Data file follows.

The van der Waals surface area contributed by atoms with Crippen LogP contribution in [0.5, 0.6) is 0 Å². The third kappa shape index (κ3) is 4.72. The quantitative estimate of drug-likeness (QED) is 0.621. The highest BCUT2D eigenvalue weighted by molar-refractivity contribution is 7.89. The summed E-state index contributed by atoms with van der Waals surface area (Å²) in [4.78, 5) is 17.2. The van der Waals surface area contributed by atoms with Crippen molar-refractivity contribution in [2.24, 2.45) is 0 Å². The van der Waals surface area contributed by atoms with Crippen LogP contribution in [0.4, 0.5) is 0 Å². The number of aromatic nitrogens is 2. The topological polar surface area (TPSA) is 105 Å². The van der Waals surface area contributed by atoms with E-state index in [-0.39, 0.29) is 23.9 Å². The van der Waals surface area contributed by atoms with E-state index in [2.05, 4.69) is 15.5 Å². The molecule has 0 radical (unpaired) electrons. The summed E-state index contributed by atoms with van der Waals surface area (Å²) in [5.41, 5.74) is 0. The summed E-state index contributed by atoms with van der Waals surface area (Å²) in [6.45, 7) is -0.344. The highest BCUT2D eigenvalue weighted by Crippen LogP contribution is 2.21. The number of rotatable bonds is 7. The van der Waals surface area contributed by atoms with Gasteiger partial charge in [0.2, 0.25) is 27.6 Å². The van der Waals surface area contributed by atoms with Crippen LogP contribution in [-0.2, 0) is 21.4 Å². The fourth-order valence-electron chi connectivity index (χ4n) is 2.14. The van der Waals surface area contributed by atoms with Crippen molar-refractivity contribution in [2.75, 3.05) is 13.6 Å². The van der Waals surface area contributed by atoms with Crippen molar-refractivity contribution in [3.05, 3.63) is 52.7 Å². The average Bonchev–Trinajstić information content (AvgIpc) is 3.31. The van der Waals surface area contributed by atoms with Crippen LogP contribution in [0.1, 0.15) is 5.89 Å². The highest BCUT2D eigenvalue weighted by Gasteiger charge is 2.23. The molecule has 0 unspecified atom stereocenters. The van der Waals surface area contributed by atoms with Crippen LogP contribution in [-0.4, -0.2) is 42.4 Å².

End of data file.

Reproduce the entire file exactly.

The van der Waals surface area contributed by atoms with Crippen LogP contribution in [0.5, 0.6) is 0 Å². The third kappa shape index (κ3) is 4.72. The quantitative estimate of drug-likeness (QED) is 0.621. The highest BCUT2D eigenvalue weighted by molar-refractivity contribution is 7.89. The summed E-state index contributed by atoms with van der Waals surface area (Å²) in [4.78, 5) is 17.2. The van der Waals surface area contributed by atoms with Crippen molar-refractivity contribution in [2.24, 2.45) is 0 Å². The van der Waals surface area contributed by atoms with Crippen LogP contribution in [0.4, 0.5) is 0 Å². The number of aromatic nitrogens is 2. The topological polar surface area (TPSA) is 105 Å². The van der Waals surface area contributed by atoms with E-state index in [-0.39, 0.29) is 23.9 Å². The van der Waals surface area contributed by atoms with E-state index in [2.05, 4.69) is 15.5 Å². The molecule has 0 radical (unpaired) electrons. The summed E-state index contributed by atoms with van der Waals surface area (Å²) in [5.41, 5.74) is 0. The summed E-state index contributed by atoms with van der Waals surface area (Å²) in [6.45, 7) is -0.344. The highest BCUT2D eigenvalue weighted by Crippen LogP contribution is 2.21. The number of rotatable bonds is 7. The van der Waals surface area contributed by atoms with Gasteiger partial charge in [0.2, 0.25) is 27.6 Å². The van der Waals surface area contributed by atoms with Crippen LogP contribution in [-0.2, 0) is 21.4 Å². The fourth-order valence-electron chi connectivity index (χ4n) is 2.14. The van der Waals surface area contributed by atoms with Crippen molar-refractivity contribution in [2.75, 3.05) is 13.6 Å². The van der Waals surface area contributed by atoms with Crippen molar-refractivity contribution in [3.05, 3.63) is 52.7 Å². The average Bonchev–Trinajstić information content (AvgIpc) is 3.31. The van der Waals surface area contributed by atoms with Crippen LogP contribution in [0.1, 0.15) is 5.89 Å². The highest BCUT2D eigenvalue weighted by Gasteiger charge is 2.23. The molecule has 0 unspecified atom stereocenters. The van der Waals surface area contributed by atoms with Crippen LogP contribution in [-0.4, -0.2) is 42.4 Å².